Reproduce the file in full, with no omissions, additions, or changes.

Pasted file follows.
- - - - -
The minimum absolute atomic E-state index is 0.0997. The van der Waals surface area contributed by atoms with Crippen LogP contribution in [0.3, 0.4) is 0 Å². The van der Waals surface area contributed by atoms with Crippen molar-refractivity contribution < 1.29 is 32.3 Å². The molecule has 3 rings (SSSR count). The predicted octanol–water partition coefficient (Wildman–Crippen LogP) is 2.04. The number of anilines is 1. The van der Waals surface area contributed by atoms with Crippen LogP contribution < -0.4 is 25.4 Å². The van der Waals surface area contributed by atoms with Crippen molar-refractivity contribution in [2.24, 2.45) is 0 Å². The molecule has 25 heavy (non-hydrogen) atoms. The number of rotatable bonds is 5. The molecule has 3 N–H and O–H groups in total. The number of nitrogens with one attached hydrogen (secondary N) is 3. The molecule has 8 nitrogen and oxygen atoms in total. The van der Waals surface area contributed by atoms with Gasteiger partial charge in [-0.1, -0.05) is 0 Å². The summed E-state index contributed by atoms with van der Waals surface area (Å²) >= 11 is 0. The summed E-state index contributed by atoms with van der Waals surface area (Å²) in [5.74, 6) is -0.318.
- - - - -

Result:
The minimum absolute atomic E-state index is 0.0997. The van der Waals surface area contributed by atoms with Crippen LogP contribution in [0.3, 0.4) is 0 Å². The van der Waals surface area contributed by atoms with Crippen molar-refractivity contribution < 1.29 is 32.3 Å². The molecule has 3 rings (SSSR count). The predicted octanol–water partition coefficient (Wildman–Crippen LogP) is 2.04. The number of anilines is 1. The van der Waals surface area contributed by atoms with Crippen LogP contribution < -0.4 is 25.4 Å². The van der Waals surface area contributed by atoms with Crippen molar-refractivity contribution in [2.24, 2.45) is 0 Å². The molecule has 25 heavy (non-hydrogen) atoms. The number of rotatable bonds is 5. The molecule has 3 N–H and O–H groups in total. The number of nitrogens with one attached hydrogen (secondary N) is 3. The molecule has 8 nitrogen and oxygen atoms in total. The van der Waals surface area contributed by atoms with Gasteiger partial charge in [-0.1, -0.05) is 0 Å². The summed E-state index contributed by atoms with van der Waals surface area (Å²) >= 11 is 0. The summed E-state index contributed by atoms with van der Waals surface area (Å²) in [5.74, 6) is -0.318.